Johnny Brise won the world stockcar finals in 1956, ’59 and ’60, a feat unmatched at the time.The builder’s son had set himself up as a pig farmer, but his exploits at the wheel made him a big name.
In at the start of stockcar racing in the UK, he had a reputation as a stylish performer and innovator, forever seeking ways to improve his cars. He quit in ’61 and switched to another emergent sport, karting, and it was the natural thing to help his eldest son when his mind turned to competition.
“John just stopped all interest in himself and concentrated on Anthony” Pam Brise recalls. “He really enjoyed it. But what really made me cross was that he never interfered with the running of the karts or cars. I used to say to him,’You know what’s wrong, why don’t you tell them?’ And he’d say,’No, it’s nothing to do with me. It’s up to them:Very proud he was, in a lot of ways. It’s a Brise trait,’ think.” Johnny Brise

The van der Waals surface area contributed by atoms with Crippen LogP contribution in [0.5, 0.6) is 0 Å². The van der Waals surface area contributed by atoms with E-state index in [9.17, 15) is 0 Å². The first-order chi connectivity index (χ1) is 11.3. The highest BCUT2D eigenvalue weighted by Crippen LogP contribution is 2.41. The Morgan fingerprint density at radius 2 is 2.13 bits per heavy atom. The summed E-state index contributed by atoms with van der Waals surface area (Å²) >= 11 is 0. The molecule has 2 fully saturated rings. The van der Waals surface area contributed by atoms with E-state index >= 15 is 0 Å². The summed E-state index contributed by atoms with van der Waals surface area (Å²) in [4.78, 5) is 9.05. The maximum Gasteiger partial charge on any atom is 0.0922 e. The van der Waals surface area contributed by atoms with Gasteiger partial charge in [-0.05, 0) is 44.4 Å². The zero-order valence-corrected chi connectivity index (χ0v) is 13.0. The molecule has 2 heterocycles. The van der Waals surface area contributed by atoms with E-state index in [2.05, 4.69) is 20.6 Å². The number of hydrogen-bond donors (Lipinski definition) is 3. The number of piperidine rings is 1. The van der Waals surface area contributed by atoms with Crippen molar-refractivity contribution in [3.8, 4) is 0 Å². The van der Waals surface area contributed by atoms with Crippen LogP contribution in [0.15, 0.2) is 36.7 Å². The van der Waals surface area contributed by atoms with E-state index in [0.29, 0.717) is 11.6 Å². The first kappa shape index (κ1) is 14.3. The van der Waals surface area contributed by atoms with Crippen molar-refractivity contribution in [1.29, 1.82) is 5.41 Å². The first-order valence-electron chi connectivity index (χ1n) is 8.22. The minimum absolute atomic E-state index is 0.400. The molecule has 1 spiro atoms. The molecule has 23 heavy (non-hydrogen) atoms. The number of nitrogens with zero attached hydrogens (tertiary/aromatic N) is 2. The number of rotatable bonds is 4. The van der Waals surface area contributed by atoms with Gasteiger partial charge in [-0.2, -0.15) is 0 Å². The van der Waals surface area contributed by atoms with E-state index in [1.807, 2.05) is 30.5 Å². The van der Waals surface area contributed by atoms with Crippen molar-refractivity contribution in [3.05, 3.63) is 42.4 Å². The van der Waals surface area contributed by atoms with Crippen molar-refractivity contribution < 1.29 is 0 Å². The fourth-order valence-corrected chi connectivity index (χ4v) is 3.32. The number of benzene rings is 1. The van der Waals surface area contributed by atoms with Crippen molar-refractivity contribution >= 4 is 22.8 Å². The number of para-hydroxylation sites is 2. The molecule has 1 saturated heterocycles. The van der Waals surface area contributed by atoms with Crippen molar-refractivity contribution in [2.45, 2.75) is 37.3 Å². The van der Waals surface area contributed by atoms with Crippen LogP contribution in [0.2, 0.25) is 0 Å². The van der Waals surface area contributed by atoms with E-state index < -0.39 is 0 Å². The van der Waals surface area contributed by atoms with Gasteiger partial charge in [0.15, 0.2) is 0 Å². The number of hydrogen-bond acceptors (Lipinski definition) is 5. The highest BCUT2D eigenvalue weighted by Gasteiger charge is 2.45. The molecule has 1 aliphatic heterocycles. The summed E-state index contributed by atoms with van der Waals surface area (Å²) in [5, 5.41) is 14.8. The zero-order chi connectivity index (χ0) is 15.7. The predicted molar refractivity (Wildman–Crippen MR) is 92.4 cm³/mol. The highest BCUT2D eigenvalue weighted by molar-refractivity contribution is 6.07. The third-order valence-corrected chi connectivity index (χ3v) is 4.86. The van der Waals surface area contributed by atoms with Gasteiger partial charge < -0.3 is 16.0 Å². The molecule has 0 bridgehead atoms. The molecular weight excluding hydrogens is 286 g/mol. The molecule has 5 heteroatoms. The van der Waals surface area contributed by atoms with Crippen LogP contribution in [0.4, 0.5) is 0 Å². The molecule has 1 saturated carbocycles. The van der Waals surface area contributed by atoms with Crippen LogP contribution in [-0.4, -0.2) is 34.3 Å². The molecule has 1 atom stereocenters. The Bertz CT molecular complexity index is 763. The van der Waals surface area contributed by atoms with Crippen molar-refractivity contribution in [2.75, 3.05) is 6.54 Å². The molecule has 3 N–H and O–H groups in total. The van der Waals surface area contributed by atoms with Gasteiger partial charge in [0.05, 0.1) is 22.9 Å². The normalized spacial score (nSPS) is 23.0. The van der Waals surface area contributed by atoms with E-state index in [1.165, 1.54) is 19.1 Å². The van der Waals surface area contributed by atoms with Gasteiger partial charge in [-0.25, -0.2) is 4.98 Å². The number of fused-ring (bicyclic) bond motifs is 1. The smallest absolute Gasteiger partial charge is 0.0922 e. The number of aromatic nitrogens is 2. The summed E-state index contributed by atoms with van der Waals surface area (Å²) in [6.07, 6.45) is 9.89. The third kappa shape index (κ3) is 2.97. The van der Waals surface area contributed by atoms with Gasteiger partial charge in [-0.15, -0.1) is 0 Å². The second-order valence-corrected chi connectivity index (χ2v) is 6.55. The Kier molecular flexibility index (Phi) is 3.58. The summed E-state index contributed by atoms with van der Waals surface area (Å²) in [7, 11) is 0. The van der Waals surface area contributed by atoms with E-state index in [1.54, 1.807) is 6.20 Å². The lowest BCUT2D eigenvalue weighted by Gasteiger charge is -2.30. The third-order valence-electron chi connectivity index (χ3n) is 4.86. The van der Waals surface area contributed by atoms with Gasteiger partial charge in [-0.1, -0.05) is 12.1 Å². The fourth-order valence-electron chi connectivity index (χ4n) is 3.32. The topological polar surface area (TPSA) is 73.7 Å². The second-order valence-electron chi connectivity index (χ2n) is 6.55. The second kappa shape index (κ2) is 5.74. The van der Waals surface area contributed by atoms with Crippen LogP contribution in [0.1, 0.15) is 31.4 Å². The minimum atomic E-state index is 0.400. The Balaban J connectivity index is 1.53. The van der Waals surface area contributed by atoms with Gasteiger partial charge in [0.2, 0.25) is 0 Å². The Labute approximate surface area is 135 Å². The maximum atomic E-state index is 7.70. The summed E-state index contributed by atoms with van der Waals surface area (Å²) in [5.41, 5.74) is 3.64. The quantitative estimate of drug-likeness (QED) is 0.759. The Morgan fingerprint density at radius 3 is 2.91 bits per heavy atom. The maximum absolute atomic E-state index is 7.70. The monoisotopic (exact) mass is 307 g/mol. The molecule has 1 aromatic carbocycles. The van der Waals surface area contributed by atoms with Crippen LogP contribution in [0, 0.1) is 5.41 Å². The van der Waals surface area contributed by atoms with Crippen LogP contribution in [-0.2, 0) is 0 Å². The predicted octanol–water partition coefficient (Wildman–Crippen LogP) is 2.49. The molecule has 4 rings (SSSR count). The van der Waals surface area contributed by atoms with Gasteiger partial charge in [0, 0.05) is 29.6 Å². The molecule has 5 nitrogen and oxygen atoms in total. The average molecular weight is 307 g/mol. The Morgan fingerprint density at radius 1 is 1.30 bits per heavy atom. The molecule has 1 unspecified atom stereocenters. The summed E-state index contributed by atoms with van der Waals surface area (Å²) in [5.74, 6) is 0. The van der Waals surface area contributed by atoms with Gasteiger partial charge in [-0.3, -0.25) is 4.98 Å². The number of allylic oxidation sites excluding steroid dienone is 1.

Johnny and Pam Brise went to most of their son’s grands prix in 1975. Before Tony left for the final test of the Hill GH2 at Paul Ricard, his father offered him some advice.”He’d been doing all sorts of things, having a wonderful time,” Pam says.”And John said to him,`You knowTony, you are going a bit mad. I think you ought to calm things down a bit And he smiled and said,’I know Dad, but isn’t life great.’
“Then he never came back But those few words sustained us tremendously. A lot of my friends said he did more in his short life than many do in a full lifetime.
“I think we could have accepted it better if he had died in a racing accident. The way it happened was so stupid and avoidable.You always think these things to yourself when they happen to you in life. It was a long time before I could justify in my mind what happened to him. But I could never understand why such an accident had to happen to such nice people:’
Johnny Brise never recovered from his eldest son’s death.”John never pushed Tony, but I’m sure everything he ever wanted to do came out in Tony:’ Pam says.”After Tony’s accident, I think John’s cancer began to set in. He was such a fighter, such a stubborn man, but he just wasn’t fighting any more:’
Five years after the events at Arkley, the accident claimed another victim when Johnny Brise succumbed to his illness.